Tiny red centipede, Frick Park, 30 Sept 2023 (photo by Kate St. John)

… and a puffball mushroom outside the Dog Park.

Puffball mushroom, Frick Park, 30 Sept 2023 (photo by Kate St. John)

On 27 September hundreds, if not thousands, of crows gathered at dusk near Neville Street in Shadyside before flying to the roost. I thought this would happen again the next day but they changed their plan and have not come this close again.

Hundreds of crows take off from a roof on Neville Street, 27 Sept 2023 (photo by Kate St. John)

Sometimes sunrise is the most beautiful part of the day.

Sunrise at Neville Street, 28 Sept 2023 (photo by Kate St. John)

These photos don’t give the impression that it’s been abnormally dry, but precipitation in Pittsburgh is down 6″ for the year. Almost 2″ of that deficit occurred in September. The Fall Color Prediction says our leaf color-change is later than usual.

(photos by Kate St. John)

Invasive Look-Alike of Devil’s Walking Stick

Tennessee warbler on Aralia sp., 6 Sept 2023 (photo by Dave Brooke)

2 October 2023

In September birders lurk near devil’s walking stick in Frick Park because the plants attract birds on migration. Crawling with tiny insects and full of fruit, devil’s walking stick is often swarmed with visiting warblers, cedar waxwings and robins. But is it really devil’s walking stick (Aralia spinosa)? Or is it the invasive look-alike Japanese angelica (Aralia elata)? Or even worse, is it a hybrid?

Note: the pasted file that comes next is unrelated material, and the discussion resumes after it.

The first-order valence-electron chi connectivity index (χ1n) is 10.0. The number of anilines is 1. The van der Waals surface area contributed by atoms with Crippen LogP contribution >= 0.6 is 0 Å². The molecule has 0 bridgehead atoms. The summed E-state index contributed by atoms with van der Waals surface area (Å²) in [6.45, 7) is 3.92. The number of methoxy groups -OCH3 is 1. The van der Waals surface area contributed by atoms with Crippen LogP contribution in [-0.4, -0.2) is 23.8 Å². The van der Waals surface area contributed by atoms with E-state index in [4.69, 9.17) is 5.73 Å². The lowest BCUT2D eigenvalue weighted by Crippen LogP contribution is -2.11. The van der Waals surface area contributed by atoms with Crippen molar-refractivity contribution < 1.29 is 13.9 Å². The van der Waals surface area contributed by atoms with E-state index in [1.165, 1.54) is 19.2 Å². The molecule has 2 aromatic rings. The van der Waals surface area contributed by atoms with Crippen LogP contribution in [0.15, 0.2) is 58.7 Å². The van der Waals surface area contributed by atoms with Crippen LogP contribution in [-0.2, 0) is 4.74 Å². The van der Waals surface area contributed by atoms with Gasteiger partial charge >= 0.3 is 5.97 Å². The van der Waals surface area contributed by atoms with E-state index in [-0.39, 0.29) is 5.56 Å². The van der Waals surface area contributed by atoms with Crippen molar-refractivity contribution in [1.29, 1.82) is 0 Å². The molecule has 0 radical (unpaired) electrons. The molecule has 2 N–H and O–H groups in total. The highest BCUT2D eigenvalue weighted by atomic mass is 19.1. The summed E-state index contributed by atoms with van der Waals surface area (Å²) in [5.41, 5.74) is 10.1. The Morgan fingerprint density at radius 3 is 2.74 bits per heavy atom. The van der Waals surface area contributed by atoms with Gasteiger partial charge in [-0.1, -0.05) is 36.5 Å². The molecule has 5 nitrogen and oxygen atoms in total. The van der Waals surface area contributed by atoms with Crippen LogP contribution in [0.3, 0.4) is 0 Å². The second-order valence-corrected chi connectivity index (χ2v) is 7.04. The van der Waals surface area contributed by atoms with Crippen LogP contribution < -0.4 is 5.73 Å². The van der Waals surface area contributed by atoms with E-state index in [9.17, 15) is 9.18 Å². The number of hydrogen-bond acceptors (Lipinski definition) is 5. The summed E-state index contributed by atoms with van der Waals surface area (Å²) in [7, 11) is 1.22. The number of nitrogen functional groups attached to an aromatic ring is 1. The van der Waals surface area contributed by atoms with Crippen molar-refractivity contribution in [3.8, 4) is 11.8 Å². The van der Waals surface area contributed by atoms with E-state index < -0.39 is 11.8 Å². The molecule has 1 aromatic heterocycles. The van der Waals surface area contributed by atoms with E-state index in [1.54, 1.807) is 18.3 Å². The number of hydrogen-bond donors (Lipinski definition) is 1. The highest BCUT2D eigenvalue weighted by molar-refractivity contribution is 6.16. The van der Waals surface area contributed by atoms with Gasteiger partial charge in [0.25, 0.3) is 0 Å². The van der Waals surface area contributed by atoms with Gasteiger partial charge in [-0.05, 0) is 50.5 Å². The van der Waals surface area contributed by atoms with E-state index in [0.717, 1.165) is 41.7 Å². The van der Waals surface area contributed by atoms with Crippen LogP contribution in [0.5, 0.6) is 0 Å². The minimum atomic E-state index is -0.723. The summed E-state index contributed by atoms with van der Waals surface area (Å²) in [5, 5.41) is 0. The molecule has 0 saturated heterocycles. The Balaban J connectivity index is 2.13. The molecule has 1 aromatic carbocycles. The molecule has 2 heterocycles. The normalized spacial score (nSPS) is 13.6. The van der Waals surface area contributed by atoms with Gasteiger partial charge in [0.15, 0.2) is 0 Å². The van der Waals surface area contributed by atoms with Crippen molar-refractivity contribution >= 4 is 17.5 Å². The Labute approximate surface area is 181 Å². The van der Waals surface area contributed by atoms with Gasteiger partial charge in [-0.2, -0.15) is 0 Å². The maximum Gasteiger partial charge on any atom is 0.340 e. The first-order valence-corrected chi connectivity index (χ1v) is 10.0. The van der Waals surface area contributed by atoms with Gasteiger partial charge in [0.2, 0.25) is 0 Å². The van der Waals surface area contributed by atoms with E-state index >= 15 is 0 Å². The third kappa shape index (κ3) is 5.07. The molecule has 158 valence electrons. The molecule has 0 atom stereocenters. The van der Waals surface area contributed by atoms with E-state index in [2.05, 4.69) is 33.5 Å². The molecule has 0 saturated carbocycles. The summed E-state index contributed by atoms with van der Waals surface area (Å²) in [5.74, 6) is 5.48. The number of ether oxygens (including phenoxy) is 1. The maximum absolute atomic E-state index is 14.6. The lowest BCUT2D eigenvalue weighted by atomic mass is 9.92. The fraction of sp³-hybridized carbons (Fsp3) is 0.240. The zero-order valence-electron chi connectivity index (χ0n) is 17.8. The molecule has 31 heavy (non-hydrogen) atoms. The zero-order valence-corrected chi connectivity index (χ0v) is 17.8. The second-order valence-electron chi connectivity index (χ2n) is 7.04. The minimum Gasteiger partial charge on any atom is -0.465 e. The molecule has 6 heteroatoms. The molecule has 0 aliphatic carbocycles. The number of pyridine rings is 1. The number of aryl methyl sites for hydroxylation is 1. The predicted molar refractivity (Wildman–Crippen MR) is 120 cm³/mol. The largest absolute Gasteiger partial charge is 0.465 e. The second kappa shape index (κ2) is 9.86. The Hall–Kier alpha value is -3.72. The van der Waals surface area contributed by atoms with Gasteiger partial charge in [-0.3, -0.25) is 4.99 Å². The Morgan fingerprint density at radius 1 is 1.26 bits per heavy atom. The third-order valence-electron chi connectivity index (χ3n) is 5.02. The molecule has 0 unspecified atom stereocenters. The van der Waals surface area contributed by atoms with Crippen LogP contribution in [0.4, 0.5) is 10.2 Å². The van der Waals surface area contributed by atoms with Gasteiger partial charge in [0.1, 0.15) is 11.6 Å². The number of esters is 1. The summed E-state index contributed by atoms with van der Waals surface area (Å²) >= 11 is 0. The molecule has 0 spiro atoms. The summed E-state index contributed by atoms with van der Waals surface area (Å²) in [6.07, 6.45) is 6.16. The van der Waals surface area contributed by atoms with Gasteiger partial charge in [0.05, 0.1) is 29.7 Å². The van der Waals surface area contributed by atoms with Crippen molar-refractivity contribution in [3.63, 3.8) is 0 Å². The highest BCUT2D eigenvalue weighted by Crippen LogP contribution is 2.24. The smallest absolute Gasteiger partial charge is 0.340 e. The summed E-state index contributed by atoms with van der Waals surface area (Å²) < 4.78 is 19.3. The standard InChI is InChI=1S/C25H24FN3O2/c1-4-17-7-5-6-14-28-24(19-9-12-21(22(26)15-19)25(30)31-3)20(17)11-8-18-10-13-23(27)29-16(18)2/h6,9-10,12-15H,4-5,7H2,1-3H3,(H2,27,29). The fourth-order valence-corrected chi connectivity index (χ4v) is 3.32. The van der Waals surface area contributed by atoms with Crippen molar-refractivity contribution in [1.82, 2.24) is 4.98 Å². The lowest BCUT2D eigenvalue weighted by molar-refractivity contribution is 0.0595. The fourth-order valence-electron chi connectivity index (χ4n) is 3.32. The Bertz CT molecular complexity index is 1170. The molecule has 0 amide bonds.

I didn’t know about this possibility until Dave Brooke posted photos of two warblers on devil’s walking stick. The first was a Tennessee warbler, at top, followed by a Cape May warbler, below, that landed on the same perch in the same pose just 25 seconds later.

Cape May warbler on Aralia sp., 6 Sept 2023 (photo by Dave Brooke)

Anne Swaim responded to Dave’s post saying “Probably Aralia elata, the Japanese Angelica. Great bird attractant (but really invasive.) Same genus as the native Devil’s walking stick.”

Native to eastern Russia, China, Korea and Japan, Japanese angelica (Aralia elata) was brought to the U.S. as an ornamental plant. It’s well known in eastern Pennsylvania and New York state because those areas are outside Aralia spinosa‘s native range. Pittsburgh is on the border though, so I always assumed I was looking at the native plant.

Aralia spinosa‘s native range (map from Wikimedia Commons)

It’s so hard to tell them apart that New York Botanical Garden posted this guide to invasive look-alikes. Here’s a screenshot from the Aralia sp pages:

screenshot from Mistaken Identity? Invasive Plants and Their Native Look-Alikes, A Guide for the Mid-Atlantic (posted by NY Botanical Garden)

Their Quick ID is helpful for non-botanists like me.

Quick ID of Aralia elata (invasive alien):

  1. Leaf veins: Main lateral veins running all the way to the tips of teeth at the leaf margin.